Macron’s gamble in suddenly dissolving parliament and calling for elections after his party came a poor third to the NR in elections to the European parliament, seems to have had mixed results. On the one hand, this time it was the NR that came in third, which he must see as a win. On the other hand, he must have been hoping that his coalition would come in first so that one of his party, presumably Attal again, could be tapped to be prime minister. The final result puts him in a quandary. This article lays out the options and the difficulties he faces..

Unlike neighbouring Germany and Italy, modern France has never had a parliament with no dominant party and the country has no tradition of coalition governments.

Coalition talks will be needed – under the constitution no fresh elections can take place for another year – but deep divides over tax, pensions, green investment and immigration among other issues will make them extremely fractious.

On the left there is no obvious candidate for prime minister and Macron has said he will not work with the hard-left France Unbowed party, the largest party in the NPF left-wing alliance which won the most votes.

Macron could reach out to the Socialists and the Greens but they may not be willing to enter into a government with such an unpopular leader.

Mainstream parties could form different ad hoc alliances to vote through individual pieces of legislation. But Macron has tried this strategy since losing his majority in 2022, with limited success, having to resort on numerous occasions to special constitutional powers such as the unpopular article 49.3 to push legislation through without a parliamentary vote.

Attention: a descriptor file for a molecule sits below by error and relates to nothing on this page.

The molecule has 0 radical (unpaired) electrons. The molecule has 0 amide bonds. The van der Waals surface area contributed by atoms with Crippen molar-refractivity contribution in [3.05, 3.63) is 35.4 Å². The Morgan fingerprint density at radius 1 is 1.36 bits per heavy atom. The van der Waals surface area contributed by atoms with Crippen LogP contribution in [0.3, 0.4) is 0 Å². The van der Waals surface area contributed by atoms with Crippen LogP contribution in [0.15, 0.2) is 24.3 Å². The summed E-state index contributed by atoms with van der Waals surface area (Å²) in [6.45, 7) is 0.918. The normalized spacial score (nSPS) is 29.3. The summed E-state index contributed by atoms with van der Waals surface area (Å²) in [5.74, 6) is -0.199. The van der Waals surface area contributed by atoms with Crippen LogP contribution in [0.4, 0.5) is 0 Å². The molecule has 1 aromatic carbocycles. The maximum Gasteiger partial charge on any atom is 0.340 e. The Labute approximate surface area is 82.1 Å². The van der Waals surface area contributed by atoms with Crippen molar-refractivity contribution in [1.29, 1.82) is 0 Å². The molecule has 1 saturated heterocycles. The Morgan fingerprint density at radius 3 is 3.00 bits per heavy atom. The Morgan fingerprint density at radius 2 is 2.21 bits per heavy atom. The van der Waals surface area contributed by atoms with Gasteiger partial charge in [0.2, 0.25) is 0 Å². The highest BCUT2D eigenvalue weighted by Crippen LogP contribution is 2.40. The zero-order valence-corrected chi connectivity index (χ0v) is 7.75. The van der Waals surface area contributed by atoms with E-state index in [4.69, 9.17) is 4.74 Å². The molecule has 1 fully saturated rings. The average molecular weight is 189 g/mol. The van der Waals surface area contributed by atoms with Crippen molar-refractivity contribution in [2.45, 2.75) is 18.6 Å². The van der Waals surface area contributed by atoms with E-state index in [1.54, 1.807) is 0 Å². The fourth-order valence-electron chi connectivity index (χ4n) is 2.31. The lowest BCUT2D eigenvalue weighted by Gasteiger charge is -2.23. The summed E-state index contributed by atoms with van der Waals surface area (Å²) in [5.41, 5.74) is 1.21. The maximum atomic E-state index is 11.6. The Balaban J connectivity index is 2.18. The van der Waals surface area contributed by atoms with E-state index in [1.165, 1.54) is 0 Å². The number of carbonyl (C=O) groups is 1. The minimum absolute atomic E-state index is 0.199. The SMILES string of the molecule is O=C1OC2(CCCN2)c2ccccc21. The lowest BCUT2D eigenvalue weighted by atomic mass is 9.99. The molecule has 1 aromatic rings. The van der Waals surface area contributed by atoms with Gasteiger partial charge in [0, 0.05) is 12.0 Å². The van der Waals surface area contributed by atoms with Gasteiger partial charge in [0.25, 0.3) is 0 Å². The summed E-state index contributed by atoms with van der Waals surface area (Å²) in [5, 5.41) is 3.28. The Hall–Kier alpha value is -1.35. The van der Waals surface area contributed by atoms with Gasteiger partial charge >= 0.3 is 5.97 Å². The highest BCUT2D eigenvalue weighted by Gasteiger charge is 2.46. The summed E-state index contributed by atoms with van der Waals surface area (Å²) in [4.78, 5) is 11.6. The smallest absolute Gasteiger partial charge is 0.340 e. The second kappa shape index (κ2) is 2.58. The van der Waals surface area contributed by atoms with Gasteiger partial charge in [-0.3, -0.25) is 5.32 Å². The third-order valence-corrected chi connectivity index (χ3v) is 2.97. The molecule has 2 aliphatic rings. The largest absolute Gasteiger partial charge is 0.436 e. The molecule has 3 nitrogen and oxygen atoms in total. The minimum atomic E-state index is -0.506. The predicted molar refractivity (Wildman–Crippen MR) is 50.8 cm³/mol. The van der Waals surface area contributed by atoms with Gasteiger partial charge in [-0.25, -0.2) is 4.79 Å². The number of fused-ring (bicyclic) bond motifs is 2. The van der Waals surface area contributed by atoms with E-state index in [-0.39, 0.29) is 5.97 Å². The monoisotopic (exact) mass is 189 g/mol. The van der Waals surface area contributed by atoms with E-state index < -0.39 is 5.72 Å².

If no political agreement is possible, the president could also appoint a technocratic government, made up of economists, academics, diplomats and business or trade union leaders. France has never had such a government before.

It may turn out that the existing coalitions will fracture and new coalitions form in order to get a majority. Expect a lot of horse-trading to take place.

But right now, the main feeling seems to be relief that the NR did not win.

Macron is presumably opposed to the agenda of the NFP.

The leftist New Popular Front (NFP) alliance, which wants to cap prices of essential goods like fuel and food, raise the minimum wage to a net 1,600 euros ($1,732) per month, hike wages for public sector workers and impose a wealth tax, immediately said it wanted to govern.

The fact that NFP did well with such a progressive agenda, coupled with the Labour victory in the UK, are good signs.